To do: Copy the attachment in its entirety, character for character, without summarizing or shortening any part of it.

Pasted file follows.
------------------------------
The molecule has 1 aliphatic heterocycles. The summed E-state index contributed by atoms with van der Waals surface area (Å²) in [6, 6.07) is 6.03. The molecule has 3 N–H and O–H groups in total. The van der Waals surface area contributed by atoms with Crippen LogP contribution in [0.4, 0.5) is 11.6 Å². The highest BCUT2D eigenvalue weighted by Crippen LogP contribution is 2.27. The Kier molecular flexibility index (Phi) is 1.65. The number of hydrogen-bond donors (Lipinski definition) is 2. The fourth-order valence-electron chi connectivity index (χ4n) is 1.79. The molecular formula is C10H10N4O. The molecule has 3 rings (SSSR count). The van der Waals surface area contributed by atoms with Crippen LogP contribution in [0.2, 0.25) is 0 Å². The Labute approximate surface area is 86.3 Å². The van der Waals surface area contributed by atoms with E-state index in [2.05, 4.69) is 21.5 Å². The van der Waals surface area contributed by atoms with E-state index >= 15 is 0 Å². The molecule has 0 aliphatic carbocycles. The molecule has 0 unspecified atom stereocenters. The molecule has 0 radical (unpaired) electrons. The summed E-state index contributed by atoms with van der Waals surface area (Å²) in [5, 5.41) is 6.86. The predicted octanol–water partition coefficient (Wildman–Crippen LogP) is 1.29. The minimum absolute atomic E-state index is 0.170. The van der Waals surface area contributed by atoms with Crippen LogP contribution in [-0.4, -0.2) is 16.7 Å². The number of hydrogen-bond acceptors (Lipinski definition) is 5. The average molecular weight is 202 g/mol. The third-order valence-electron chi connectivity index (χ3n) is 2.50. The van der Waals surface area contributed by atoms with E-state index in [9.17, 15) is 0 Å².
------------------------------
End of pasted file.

The molecule has 1 aliphatic heterocycles. The summed E-state index contributed by atoms with van der Waals surface area (Å²) in [6, 6.07) is 6.03. The molecule has 3 N–H and O–H groups in total. The van der Waals surface area contributed by atoms with Crippen LogP contribution in [0.4, 0.5) is 11.6 Å². The highest BCUT2D eigenvalue weighted by Crippen LogP contribution is 2.27. The Kier molecular flexibility index (Phi) is 1.65. The number of hydrogen-bond donors (Lipinski definition) is 2. The fourth-order valence-electron chi connectivity index (χ4n) is 1.79. The molecular formula is C10H10N4O. The molecule has 3 rings (SSSR count). The van der Waals surface area contributed by atoms with Crippen LogP contribution in [0.2, 0.25) is 0 Å². The Labute approximate surface area is 86.3 Å². The van der Waals surface area contributed by atoms with E-state index in [2.05, 4.69) is 21.5 Å². The van der Waals surface area contributed by atoms with E-state index >= 15 is 0 Å². The molecule has 0 aliphatic carbocycles. The molecule has 0 unspecified atom stereocenters. The molecule has 0 radical (unpaired) electrons. The summed E-state index contributed by atoms with van der Waals surface area (Å²) in [5, 5.41) is 6.86. The predicted octanol–water partition coefficient (Wildman–Crippen LogP) is 1.29. The minimum absolute atomic E-state index is 0.170. The van der Waals surface area contributed by atoms with Crippen LogP contribution in [-0.4, -0.2) is 16.7 Å². The number of hydrogen-bond acceptors (Lipinski definition) is 5. The average molecular weight is 202 g/mol. The third-order valence-electron chi connectivity index (χ3n) is 2.50. The van der Waals surface area contributed by atoms with E-state index in [9.17, 15) is 0 Å².